Is an ostrich a bird? Yes, an ostrich is a flightless bird and in fact, it’s the world’s largest bird. These birds come from the African desert and savannah. Adult males can reach heights of up to 9 feet and weights of 200 to 300 pounds.

Although they can’t fly, ostriches are powerful runners and can reach speeds up to 45 miles per hour. They don’t always run away, however. When cornered or threatened, an ostrich will deliver a kick with its long, powerful legs and sharp claws that can kill a lion or another large predator.


What Makes an Ostrich a Bird?

Birds are a group of warm-blooded vertebrates in the class Aves. They share several characteristics: feathers, toothless and beaked jaws, a high metabolic rate, a four-chambered heart, and a lightweight skeleton. Some of these characteristics are also common in mammals, which nurse their young. But birds lay hard-shelled eggs, like some reptiles and fish.

There are over 10,000 living bird species throughout the world, and all of them have wings. The only known group without wings is the extinct moa and elephant birds. Like the ostrich, emu, and penguin, flightless birds underwent evolutionary changes that resulted in the loss of flight.

Birds are considered feathered theropod dinosaurs, the only known living dinosaurs. In this sense, birds could be considered reptiles and are closely related to crocodilians, such as caimans and crocodiles. Certain characteristics, such as sustained, powered flight, distinguished ancient birds from other therapods and defined the modern bird lineage.

Somali Ostrich
Image Credit: Arulonline, Pixabay

Where Do Ostriches Come From?

Ostriches originated in Africa, and that’s currently the only place you’ll find them in the wild. Depending on the season, ostriches may be roaming individually, in small or large flocks, or in pairs.

These birds are omnivores. They eat primarily vegetation but may eat some insects or small reptiles. As a desert species, they can go without water for extended periods.

Nowadays, ostriches are found all over the world in zoos and farms. Zoos keep them for display or captive breeding purposes, while farms raise them for their desirable meat, eggs, and hide, which produces soft, fine-grain leather.

Ostriches have been trained under saddle and for sulky racing, but they lack the endurance and trainability to succeed at the sport. Ostrich racing can still be seen in parts of South Africa and the U.S., though it’s not nearly as popular as it once was.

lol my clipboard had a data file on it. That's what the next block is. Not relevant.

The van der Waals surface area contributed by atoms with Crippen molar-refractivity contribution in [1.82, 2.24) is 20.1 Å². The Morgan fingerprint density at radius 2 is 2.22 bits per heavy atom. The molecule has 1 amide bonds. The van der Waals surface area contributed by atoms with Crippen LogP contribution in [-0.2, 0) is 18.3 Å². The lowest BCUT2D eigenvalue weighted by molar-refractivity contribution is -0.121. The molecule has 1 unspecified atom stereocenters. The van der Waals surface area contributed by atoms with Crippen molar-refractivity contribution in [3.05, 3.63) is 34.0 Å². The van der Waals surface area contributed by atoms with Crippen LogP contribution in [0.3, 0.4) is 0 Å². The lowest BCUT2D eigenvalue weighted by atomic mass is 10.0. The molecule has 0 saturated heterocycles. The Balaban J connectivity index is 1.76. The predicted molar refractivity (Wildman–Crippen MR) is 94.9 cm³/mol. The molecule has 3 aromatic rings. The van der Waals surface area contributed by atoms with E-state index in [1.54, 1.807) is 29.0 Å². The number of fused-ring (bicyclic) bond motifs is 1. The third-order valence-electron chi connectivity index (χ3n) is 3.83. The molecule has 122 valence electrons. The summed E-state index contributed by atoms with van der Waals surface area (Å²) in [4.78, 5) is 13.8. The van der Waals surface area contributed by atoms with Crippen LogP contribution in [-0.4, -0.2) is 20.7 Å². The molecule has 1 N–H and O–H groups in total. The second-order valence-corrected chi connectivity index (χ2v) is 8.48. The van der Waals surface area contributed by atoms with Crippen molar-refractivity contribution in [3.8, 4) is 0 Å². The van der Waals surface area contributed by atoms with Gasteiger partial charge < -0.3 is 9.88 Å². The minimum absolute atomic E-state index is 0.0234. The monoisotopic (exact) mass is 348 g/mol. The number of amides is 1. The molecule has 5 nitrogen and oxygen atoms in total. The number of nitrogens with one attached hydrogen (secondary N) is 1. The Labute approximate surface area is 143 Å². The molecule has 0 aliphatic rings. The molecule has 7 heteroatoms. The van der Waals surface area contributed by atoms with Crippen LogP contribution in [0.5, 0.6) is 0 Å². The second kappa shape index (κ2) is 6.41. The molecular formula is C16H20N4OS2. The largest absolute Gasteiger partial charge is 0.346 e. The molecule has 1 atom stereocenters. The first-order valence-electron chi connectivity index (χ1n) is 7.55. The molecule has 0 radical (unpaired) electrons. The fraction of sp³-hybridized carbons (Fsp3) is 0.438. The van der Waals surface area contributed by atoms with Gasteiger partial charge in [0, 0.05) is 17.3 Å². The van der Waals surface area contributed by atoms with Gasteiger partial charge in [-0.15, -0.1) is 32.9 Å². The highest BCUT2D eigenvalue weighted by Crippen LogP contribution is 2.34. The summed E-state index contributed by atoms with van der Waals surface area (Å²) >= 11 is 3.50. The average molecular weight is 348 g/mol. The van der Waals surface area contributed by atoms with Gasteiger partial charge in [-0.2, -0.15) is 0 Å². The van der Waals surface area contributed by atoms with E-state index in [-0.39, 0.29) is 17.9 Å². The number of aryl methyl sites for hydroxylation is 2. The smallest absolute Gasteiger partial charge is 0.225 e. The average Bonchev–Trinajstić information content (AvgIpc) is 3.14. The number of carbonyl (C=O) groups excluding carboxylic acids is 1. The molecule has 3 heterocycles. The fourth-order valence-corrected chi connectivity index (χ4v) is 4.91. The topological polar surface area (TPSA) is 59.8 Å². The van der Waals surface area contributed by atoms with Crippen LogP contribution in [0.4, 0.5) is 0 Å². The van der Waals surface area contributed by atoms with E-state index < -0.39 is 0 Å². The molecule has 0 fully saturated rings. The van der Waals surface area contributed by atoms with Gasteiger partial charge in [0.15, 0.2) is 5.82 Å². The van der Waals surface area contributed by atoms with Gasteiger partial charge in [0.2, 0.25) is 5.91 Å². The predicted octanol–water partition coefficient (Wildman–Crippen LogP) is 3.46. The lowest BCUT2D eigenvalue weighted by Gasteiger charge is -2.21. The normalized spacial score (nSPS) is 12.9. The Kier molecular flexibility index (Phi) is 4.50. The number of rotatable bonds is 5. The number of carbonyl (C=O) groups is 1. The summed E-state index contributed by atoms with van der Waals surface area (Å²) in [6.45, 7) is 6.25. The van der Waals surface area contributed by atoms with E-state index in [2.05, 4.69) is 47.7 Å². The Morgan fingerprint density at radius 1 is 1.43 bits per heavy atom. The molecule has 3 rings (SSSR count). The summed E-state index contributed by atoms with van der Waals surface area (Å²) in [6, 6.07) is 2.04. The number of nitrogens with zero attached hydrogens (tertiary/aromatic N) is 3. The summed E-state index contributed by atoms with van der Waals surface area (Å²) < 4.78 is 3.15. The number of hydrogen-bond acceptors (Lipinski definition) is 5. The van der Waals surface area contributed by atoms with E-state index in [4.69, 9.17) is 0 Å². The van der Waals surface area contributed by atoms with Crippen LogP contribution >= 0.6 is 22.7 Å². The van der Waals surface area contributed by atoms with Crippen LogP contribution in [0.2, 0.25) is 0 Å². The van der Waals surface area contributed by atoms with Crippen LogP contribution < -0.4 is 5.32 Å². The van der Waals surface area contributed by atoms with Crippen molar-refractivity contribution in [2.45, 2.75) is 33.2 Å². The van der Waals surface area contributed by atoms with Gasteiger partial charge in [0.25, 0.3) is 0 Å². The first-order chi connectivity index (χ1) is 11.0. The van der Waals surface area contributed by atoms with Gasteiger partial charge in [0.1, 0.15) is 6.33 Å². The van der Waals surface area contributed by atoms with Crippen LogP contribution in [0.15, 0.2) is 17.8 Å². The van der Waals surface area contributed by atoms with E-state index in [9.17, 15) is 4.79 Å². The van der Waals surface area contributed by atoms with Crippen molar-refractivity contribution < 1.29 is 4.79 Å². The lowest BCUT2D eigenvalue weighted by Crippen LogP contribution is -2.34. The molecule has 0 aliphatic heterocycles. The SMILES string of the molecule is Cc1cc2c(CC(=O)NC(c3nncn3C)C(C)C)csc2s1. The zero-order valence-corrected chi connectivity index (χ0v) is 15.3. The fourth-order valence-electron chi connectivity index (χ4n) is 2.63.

Do Ostriches Lay Eggs?

Like other birds, ostriches lay eggs. Ostrich farms often keep the birds to lay eggs, which can be up to 6 inches in diameter and weigh up to 3 pounds. Eggs are often laid in a communal nest called a dump nest, which can hold as many as 60 eggs at one time.

Ostriches are not selective about mating. Males will mate with as many females as they wish, and both the rooster and the hens will incubate the eggs until they hatch. The chicks are almost as large as standard chickens at hatching but quickly grow to be massive. By 6 months, a chick will reach almost its full-grown height.

mother ostrich with her eggs
Image Credit: polyfish, Pixabay

Can You Keep Ostriches as Pets?

Ostriches have only been domesticated for about 150 years, but even saying that they’re “domesticated” at all is a bit of a reach. Ostriches are found on farms for meat, eggs, and leather, but they’re only technically domesticated for part of their lives.

Keeping ostriches as exotic pets in zoos was common in the Bronze Age in Mesopotamia as far back as the 18th century B.C.E. Ostrich hunts and ostriches in captivity are mentioned in the Assyrian annals, which was likely done for meat and eggs for food and feathers for adornment, much like how we use peacock feathers now.

Modern-day people do try to keep ostriches as pets, and it’s legal in some places, but it’s often a mistake. They’re cute as chicks, but they quickly grow into aggressive, territorial birds with sharp claws, powerful legs that kick, and weight that rivals most grown adult humans.

Furthermore, some ostrich subspecies are listed as critically endangered, and it would be illegal to keep them as pets. Ostrich farming is more common, and people raise and keep these animals for their meat, eggs, and leather. The market isn’t thriving, however, and just a few hundred ostrich farms exist in the U.S.



Despite their considerable size, ostriches are, in fact, birds. They have feathers, lay eggs, and have wings for flight, even if they evolved to be fast runners and strong fighters instead. Ostriches may differ from the chickens, robins, and hummingbirds that we’re used to, but they’re still birds.

Featured Image Credit: Papa Bravo, Shutterstock